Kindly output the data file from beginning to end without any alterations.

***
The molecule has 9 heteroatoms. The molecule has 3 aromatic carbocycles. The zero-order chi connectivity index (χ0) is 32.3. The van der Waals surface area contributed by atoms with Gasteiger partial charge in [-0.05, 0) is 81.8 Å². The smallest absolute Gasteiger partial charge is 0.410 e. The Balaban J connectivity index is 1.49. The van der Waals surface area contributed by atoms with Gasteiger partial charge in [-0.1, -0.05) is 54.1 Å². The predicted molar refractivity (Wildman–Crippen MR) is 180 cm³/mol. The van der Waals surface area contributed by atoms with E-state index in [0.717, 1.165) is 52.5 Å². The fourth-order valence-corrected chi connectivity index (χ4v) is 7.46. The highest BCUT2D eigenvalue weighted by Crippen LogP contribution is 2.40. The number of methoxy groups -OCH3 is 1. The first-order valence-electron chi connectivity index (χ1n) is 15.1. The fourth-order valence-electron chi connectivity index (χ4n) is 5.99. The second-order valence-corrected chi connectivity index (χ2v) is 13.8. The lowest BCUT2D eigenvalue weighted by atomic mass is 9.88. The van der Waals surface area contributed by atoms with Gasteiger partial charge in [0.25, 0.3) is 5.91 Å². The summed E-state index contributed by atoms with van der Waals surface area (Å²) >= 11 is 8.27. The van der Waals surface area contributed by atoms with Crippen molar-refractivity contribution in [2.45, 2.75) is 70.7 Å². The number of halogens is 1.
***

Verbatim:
The molecule has 9 heteroatoms. The molecule has 3 aromatic carbocycles. The zero-order chi connectivity index (χ0) is 32.3. The van der Waals surface area contributed by atoms with Gasteiger partial charge in [-0.05, 0) is 81.8 Å². The smallest absolute Gasteiger partial charge is 0.410 e. The Balaban J connectivity index is 1.49. The van der Waals surface area contributed by atoms with Gasteiger partial charge in [-0.1, -0.05) is 54.1 Å². The predicted molar refractivity (Wildman–Crippen MR) is 180 cm³/mol. The van der Waals surface area contributed by atoms with E-state index in [0.717, 1.165) is 52.5 Å². The fourth-order valence-corrected chi connectivity index (χ4v) is 7.46. The highest BCUT2D eigenvalue weighted by Crippen LogP contribution is 2.40. The number of methoxy groups -OCH3 is 1. The first-order valence-electron chi connectivity index (χ1n) is 15.1. The fourth-order valence-electron chi connectivity index (χ4n) is 5.99. The second-order valence-corrected chi connectivity index (χ2v) is 13.8. The lowest BCUT2D eigenvalue weighted by atomic mass is 9.88. The van der Waals surface area contributed by atoms with Gasteiger partial charge in [0.25, 0.3) is 5.91 Å². The summed E-state index contributed by atoms with van der Waals surface area (Å²) >= 11 is 8.27. The van der Waals surface area contributed by atoms with Crippen molar-refractivity contribution in [2.45, 2.75) is 70.7 Å². The number of halogens is 1.